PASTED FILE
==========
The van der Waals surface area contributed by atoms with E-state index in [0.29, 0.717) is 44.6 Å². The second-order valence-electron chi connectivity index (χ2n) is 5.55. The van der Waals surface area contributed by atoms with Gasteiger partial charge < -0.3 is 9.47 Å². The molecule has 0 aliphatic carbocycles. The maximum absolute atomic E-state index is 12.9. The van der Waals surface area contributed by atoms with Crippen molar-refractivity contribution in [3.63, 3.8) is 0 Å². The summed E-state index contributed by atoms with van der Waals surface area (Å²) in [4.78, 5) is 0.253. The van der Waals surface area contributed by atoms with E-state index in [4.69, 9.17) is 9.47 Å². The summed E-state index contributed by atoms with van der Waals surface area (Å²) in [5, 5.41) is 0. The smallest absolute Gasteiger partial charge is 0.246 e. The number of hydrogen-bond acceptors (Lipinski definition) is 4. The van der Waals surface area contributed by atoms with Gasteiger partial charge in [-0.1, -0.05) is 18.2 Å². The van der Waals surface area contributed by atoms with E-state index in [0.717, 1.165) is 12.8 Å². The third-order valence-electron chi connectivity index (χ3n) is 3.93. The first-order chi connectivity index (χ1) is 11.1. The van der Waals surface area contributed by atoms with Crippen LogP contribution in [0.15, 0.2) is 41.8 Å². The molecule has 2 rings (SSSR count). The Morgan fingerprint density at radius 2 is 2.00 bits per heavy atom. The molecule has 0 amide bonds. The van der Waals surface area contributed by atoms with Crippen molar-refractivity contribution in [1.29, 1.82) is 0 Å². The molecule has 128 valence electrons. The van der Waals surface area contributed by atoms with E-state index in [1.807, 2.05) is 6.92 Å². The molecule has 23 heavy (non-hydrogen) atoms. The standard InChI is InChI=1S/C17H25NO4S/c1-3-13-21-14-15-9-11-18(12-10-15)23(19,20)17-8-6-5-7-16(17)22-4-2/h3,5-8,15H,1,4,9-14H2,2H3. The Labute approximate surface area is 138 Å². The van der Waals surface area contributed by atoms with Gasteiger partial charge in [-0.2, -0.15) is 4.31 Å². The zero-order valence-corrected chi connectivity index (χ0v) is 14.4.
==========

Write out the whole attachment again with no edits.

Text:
The van der Waals surface area contributed by atoms with E-state index in [0.29, 0.717) is 44.6 Å². The second-order valence-electron chi connectivity index (χ2n) is 5.55. The van der Waals surface area contributed by atoms with Gasteiger partial charge < -0.3 is 9.47 Å². The molecule has 0 aliphatic carbocycles. The maximum absolute atomic E-state index is 12.9. The van der Waals surface area contributed by atoms with Crippen molar-refractivity contribution in [3.63, 3.8) is 0 Å². The summed E-state index contributed by atoms with van der Waals surface area (Å²) in [4.78, 5) is 0.253. The van der Waals surface area contributed by atoms with E-state index in [4.69, 9.17) is 9.47 Å². The summed E-state index contributed by atoms with van der Waals surface area (Å²) in [5, 5.41) is 0. The smallest absolute Gasteiger partial charge is 0.246 e. The number of hydrogen-bond acceptors (Lipinski definition) is 4. The van der Waals surface area contributed by atoms with Gasteiger partial charge in [-0.1, -0.05) is 18.2 Å². The van der Waals surface area contributed by atoms with E-state index in [0.717, 1.165) is 12.8 Å². The third-order valence-electron chi connectivity index (χ3n) is 3.93. The first-order chi connectivity index (χ1) is 11.1. The van der Waals surface area contributed by atoms with Crippen LogP contribution in [0.15, 0.2) is 41.8 Å². The molecule has 2 rings (SSSR count). The Morgan fingerprint density at radius 2 is 2.00 bits per heavy atom. The molecule has 0 amide bonds. The van der Waals surface area contributed by atoms with Crippen molar-refractivity contribution in [1.29, 1.82) is 0 Å². The molecule has 128 valence electrons. The van der Waals surface area contributed by atoms with E-state index in [1.807, 2.05) is 6.92 Å². The molecule has 23 heavy (non-hydrogen) atoms. The standard InChI is InChI=1S/C17H25NO4S/c1-3-13-21-14-15-9-11-18(12-10-15)23(19,20)17-8-6-5-7-16(17)22-4-2/h3,5-8,15H,1,4,9-14H2,2H3. The Labute approximate surface area is 138 Å². The van der Waals surface area contributed by atoms with Gasteiger partial charge in [-0.2, -0.15) is 4.31 Å². The zero-order valence-corrected chi connectivity index (χ0v) is 14.4.